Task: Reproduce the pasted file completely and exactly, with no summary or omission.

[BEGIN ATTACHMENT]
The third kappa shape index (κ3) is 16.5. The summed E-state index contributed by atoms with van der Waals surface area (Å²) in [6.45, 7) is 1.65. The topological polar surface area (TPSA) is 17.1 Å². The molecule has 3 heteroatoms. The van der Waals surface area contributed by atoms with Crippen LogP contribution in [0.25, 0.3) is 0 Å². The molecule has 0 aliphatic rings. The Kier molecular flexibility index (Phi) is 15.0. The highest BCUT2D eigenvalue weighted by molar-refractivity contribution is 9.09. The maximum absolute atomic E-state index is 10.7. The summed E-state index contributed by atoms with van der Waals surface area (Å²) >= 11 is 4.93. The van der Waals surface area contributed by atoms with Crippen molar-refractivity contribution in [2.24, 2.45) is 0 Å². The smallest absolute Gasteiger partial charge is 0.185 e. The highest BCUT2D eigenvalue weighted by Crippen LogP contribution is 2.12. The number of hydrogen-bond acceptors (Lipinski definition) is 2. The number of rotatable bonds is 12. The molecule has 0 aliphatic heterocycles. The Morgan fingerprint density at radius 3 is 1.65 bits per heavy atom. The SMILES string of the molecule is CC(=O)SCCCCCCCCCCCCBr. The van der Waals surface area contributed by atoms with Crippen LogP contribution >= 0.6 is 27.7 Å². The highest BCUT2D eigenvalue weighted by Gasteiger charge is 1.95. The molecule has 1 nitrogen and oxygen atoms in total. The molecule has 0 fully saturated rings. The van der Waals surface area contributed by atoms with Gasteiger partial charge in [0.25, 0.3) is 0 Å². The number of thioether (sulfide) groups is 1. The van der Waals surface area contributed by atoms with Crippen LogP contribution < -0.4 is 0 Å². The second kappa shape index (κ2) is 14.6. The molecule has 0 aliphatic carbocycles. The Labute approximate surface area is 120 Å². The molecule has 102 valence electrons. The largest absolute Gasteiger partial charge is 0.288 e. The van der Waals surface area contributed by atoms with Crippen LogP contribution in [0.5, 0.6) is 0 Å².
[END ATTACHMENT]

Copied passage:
The third kappa shape index (κ3) is 16.5. The summed E-state index contributed by atoms with van der Waals surface area (Å²) in [6.45, 7) is 1.65. The topological polar surface area (TPSA) is 17.1 Å². The molecule has 3 heteroatoms. The van der Waals surface area contributed by atoms with Crippen LogP contribution in [0.25, 0.3) is 0 Å². The molecule has 0 aliphatic rings. The Kier molecular flexibility index (Phi) is 15.0. The highest BCUT2D eigenvalue weighted by molar-refractivity contribution is 9.09. The maximum absolute atomic E-state index is 10.7. The summed E-state index contributed by atoms with van der Waals surface area (Å²) >= 11 is 4.93. The van der Waals surface area contributed by atoms with Crippen molar-refractivity contribution in [2.24, 2.45) is 0 Å². The smallest absolute Gasteiger partial charge is 0.185 e. The highest BCUT2D eigenvalue weighted by Crippen LogP contribution is 2.12. The number of hydrogen-bond acceptors (Lipinski definition) is 2. The number of rotatable bonds is 12. The molecule has 0 aliphatic heterocycles. The Morgan fingerprint density at radius 3 is 1.65 bits per heavy atom. The SMILES string of the molecule is CC(=O)SCCCCCCCCCCCCBr. The van der Waals surface area contributed by atoms with Crippen LogP contribution >= 0.6 is 27.7 Å². The highest BCUT2D eigenvalue weighted by Gasteiger charge is 1.95. The molecule has 1 nitrogen and oxygen atoms in total. The molecule has 0 fully saturated rings. The van der Waals surface area contributed by atoms with Gasteiger partial charge in [0.25, 0.3) is 0 Å². The number of thioether (sulfide) groups is 1. The van der Waals surface area contributed by atoms with Crippen LogP contribution < -0.4 is 0 Å². The second kappa shape index (κ2) is 14.6. The molecule has 0 aliphatic carbocycles. The Labute approximate surface area is 120 Å². The molecule has 102 valence electrons. The largest absolute Gasteiger partial charge is 0.288 e. The van der Waals surface area contributed by atoms with Crippen LogP contribution in [0.5, 0.6) is 0 Å².